They'll go head to head to head in our two-night CNN Democratic presidential debates. Dana Bash, Jake Tapper and I will moderate this July 30 and 31st live from Detroit.

And a lot of those candidates who are trying to breakthrough with black voters well, they're stopping by radio's The Breakfast Club to sit down with Charlamagne tha God.

He's got a lot of fascinating things to stay about the campaign and the candidates. And if you don't know him, you should. We've got a great conversation coming up. And I asked him how his show is different.


CHARLAMAGNE THA GOD, CO-HOST, THE BREAKFAST CLUB: But I actually think that they were coming to our show. Because they thought that they could get over on the black and brown audience. Like they didn't think that, you know, we were as prepared as we are when it comes to the show.

So, I think that they thought they could come in there and just, you know, do the usual political rhetoric. Spill scripted talking points and, you know, hey, onto the next thing. But I think that the jig is up on that.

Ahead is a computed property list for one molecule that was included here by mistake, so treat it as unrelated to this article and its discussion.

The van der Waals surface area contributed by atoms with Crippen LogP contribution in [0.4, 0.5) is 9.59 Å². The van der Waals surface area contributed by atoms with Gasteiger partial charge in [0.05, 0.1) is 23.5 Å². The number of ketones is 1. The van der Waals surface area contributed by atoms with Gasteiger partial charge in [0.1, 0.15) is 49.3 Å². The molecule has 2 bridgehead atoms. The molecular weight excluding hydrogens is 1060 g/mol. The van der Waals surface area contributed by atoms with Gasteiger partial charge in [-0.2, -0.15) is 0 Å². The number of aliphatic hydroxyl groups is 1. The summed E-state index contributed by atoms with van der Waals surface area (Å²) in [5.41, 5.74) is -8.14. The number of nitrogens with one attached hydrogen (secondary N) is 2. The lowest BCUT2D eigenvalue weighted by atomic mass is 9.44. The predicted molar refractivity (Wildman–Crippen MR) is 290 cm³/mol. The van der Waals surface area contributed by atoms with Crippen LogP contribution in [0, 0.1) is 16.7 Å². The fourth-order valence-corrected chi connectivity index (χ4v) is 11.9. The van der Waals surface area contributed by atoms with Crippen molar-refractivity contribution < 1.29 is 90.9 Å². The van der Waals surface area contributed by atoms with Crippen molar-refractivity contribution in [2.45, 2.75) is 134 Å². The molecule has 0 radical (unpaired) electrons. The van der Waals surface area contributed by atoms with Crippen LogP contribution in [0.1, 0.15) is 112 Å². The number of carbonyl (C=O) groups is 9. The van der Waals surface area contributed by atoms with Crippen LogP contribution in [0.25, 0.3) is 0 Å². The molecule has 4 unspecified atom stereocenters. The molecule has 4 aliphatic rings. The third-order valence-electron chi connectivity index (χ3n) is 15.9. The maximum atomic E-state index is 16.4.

LEMON: You definitely want to see that interview. Lots more to come from Charlamagne tha God in just a few minutes. But in the midst of everything that is going on right now -- see how I did that -- this is pretty amazing.

Of course, I'm talking about the ticker tape parade here in New York today for the U.S. Women's national soccer team. Following its fourth, it's fourth, fourth World Cup title.

But it wasn't just a celebration. It wasn't just the dancing.


LEMON: You know, it was so nice seeing them celebrate and cut loose. They deserve all of the partying and all the fun that they're having. They deserve all of it.